Rosenstein’s Comments About Strzok’s Credibility Issues Are Not Good For The Russia Probe

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Chuck Ross Investigative Reporter
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Peter Strzok’s anti-Trump text messages have created credibility problems for the former FBI official that could potentially spoil evidence in the special counsel’s Russia investigation, Deputy Attorney General Rod Rosenstein acknowledged in a congressional hearing Thursday.

“You need to consider any issues that go to the credibility of the witness or the credibility of the evidence,” Rosenstein said during a line of questioning with Texas Rep. John Ratcliffe, a member of the House Judiciary Committee.

He then added that if special counsel Robert Mueller “were to rely upon a document that Mr. Strzok produced, or a statement that he took, or to call him as a witness,” he “obviously he would need to consider…evidence that would tend to impeach his credibility.” (RELATED: Strzok: ‘We’ll Stop’ Trump Presidency)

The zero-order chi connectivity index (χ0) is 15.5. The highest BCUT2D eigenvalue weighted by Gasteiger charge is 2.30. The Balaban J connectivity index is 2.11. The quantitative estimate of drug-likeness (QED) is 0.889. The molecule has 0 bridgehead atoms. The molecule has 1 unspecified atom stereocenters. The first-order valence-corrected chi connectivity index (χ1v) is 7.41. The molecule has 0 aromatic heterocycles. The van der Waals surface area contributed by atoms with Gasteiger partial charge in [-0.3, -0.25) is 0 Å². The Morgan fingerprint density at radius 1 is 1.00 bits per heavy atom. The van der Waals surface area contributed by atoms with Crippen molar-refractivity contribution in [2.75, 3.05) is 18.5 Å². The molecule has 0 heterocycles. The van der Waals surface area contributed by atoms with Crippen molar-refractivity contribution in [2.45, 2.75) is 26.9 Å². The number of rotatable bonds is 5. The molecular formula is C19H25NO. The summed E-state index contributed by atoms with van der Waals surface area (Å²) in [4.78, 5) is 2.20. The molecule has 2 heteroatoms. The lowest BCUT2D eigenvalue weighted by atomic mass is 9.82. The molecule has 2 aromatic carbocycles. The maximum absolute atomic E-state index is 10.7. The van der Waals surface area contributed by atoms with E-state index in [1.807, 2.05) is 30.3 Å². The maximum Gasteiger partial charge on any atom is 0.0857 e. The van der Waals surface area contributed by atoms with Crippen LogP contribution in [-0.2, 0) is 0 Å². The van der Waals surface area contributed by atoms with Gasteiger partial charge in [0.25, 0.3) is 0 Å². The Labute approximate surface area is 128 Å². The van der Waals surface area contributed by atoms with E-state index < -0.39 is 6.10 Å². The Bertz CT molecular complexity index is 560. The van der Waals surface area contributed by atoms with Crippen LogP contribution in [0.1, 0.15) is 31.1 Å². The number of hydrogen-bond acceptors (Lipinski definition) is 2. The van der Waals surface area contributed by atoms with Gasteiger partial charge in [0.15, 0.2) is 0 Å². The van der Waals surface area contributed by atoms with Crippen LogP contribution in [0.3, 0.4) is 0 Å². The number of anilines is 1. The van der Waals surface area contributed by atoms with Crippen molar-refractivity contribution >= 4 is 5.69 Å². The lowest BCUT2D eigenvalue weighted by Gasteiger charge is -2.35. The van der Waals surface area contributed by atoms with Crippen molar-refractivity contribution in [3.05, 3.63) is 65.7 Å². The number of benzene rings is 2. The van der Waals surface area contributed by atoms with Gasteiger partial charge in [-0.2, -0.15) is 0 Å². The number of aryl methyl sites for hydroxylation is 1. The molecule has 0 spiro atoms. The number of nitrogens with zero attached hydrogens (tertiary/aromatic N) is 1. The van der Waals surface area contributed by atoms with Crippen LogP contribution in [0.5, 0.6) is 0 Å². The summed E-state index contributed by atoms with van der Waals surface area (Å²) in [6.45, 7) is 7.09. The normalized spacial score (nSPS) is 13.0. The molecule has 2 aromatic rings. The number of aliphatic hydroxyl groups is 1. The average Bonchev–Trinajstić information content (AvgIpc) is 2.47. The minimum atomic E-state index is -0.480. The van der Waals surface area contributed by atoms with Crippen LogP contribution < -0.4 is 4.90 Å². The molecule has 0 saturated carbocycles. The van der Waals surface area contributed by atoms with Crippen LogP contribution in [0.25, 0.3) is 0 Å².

Ratcliffe was pressing Rosenstein over Strzok’s texts and his role on the collusion investigation, which was formally opened on July 31, 2o16. As deputy chief of counterintelligence, Strzok was the top investigator on the FBI’s investigation into possible collusion between the Trump campaign and Russian government.

He joined Mueller’s team shortly after it was formed on May 17, 2017. Strzok was kicked off of the investigation after the discovery of anti-Trump text messages that he exchanged with his mistress, an FBI lawyer named Lisa Page. (RELATED: Democrats Keep Interrupting Jim Jordan As He Grills Rod Rosenstein)

According to Ratcliffe, Strzok said in a closed-door deposition on Wednesday that he drafted the initial investigative plan on the Russia collusion investigation and handled witnesses and evidence. Strzok was also one of the two FBI agents who interviewed then-national security advisor Michael Flynn on Jan. 24, 2017 at the White House.

Flynn has since pleaded guilty to lying during that interview about his contacts with Russian ambassador Sergey Kislyak in December 2016. Some Republican lawmakers have questioned the guilty plea because of initial reports that some in the FBI did not believe that Flynn had lied during the interview.

“If your root evidence is fairly called into question, everything that comes from that evidence is fairly called into question,” said Ratcliffe, a former federal prosecutor.

“Yes,” Rosenstein agreed.

Rosenstein said that he was troubled by Strzok’s text messages, which were initially discovered by the Justice Department’s Office of the Inspector General.

In one message sent on Aug. 8, 2016, Strzok told Page that “we’ll stop” Trump from becoming president. In another, Strzok called Trump and idiot.

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